Wonga: Politicians and regulators are ignoring the causes of this social cancer

How long do we have to wait before a body with a little more clout takes up the cudgels?

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The Independent Online

Slowly but surely the social cancer that is wonga.com is receiving a much needed blast of chemotherapy.

Regulators are turning the screw with new rules that will cap its usurious interest rates and ensure that the company only lends to those who can afford to repay.

At the same time the sins of the past are being addressed. It was announced today that some 330,000 borrowers will have their Wonga debts written off at a cost of £220m. Another 45,000 customers will get some relief from its crippling interest charges.

That’s a lot of pain and worry eased.

Moreover it’ll surely be fun to watch various current and former wonga-ites getting hauled before MPs and biffed when asked about all those claims the company used to make about being a responsible lender.

The problem is that while politicians and regulators are belatedly getting tough on the lightening rod that is Wonga, they’re ignoring the causes of Wonga.

The lender’s spectacular early success was driven by an aggressive marketing pitch aimed at younger, web-savvy borrowers with a chronic lack of financial education. It did this at a time of significant social strain when more traditional sources of credit were drying up.

Many of those customers will now find their way to alternative suppliers that themselves raise questions. Just look at the runaway growth of BrightHouse and its fellows that offer high cost consumer goods though the “rent to own” market. Growth that was getting the City salivating about BrightHouse’s stock market flotation prospects until the All-Parliamentary Group on Debt and Personal Finance started sniffing around.

How long do we have to wait before a body with a little more clout takes up the cudgels?

Then there is the way that Wonga’s questionable practices have spread beyond the specialised lending sector. Variants of those fake legal letters chasing debts that ultimately cost Wonga close to £20m have been deployed by everyone from banks to energy companies.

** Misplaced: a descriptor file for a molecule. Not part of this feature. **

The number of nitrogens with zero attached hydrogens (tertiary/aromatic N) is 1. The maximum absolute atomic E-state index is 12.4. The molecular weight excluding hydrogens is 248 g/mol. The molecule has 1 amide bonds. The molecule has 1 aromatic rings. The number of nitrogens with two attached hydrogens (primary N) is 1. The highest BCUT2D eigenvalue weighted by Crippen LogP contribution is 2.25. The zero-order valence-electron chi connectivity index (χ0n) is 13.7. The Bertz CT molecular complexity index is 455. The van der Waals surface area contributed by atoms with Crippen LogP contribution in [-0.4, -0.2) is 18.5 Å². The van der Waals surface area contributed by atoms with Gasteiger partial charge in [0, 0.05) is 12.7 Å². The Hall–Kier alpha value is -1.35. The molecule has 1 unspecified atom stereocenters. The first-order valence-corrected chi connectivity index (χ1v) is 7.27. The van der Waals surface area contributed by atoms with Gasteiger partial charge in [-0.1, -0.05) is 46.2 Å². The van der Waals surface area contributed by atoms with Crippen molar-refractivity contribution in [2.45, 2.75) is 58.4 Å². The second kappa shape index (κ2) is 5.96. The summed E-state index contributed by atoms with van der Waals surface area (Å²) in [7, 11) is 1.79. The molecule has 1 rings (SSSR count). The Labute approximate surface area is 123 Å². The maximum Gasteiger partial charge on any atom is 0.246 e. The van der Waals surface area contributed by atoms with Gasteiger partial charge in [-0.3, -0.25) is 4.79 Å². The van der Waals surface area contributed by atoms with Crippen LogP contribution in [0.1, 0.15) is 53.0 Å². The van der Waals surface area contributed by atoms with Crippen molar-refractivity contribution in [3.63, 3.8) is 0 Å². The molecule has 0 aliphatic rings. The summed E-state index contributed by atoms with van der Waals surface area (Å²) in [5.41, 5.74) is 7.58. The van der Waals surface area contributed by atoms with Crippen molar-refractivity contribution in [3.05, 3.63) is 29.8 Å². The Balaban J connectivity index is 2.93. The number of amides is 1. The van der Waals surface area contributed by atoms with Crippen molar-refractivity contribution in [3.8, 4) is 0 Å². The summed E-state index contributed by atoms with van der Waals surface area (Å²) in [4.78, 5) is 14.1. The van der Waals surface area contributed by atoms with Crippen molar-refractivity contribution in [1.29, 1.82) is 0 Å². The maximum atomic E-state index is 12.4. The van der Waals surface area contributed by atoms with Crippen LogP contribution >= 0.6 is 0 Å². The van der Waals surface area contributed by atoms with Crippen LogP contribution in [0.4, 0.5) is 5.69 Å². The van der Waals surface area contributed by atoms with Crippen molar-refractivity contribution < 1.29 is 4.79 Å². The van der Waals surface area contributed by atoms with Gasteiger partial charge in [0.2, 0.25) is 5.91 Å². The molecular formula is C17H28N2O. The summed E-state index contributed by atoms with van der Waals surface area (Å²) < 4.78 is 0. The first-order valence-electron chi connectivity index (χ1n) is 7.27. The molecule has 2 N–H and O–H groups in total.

The cancer has metastized. And could this continue as Wonga’s downsized work force looks for new opportunities in corporate Britain?

My colleague Jim Armitage has already revealed that one John Hegarty, who was, from 2008 to September 2011 Head of Collections and Fraud at Wonga is now exercising his bill chasing skills at Scottish & Southern Energy where he serves as credit risk manager.

SSE appears not to have employed Wonga-style fake letters, by contrast to some of its rivals, so maybe Mr Hegarty has learned something from his Wonga experience.

Have his former colleagues?

But it gets still worse.

Increasing numbers of people are falling through growing holes in the social support net. The sick, the unemployed, the disabled, the young. There are people in all of these groups that have fallen prey to the blandishments of Wonga and its ilk.

Too many found themselves calling upon them in response to crises. They were classed by computer programmes as acceptable risks, they received their loans and then they crossed their fingers, and hoped something would emerge to get them out of jail.

Something did come along for the 330,000 Wonga customers who are now getting their debts forgiven under the auspices of the Finanancial Conduct Authority.

But what happens the next time they get into a jam? And what about the millions of others already in that position.

Cheering Wonga’s capitulation might be fun. But shouldn’t that concern us more?

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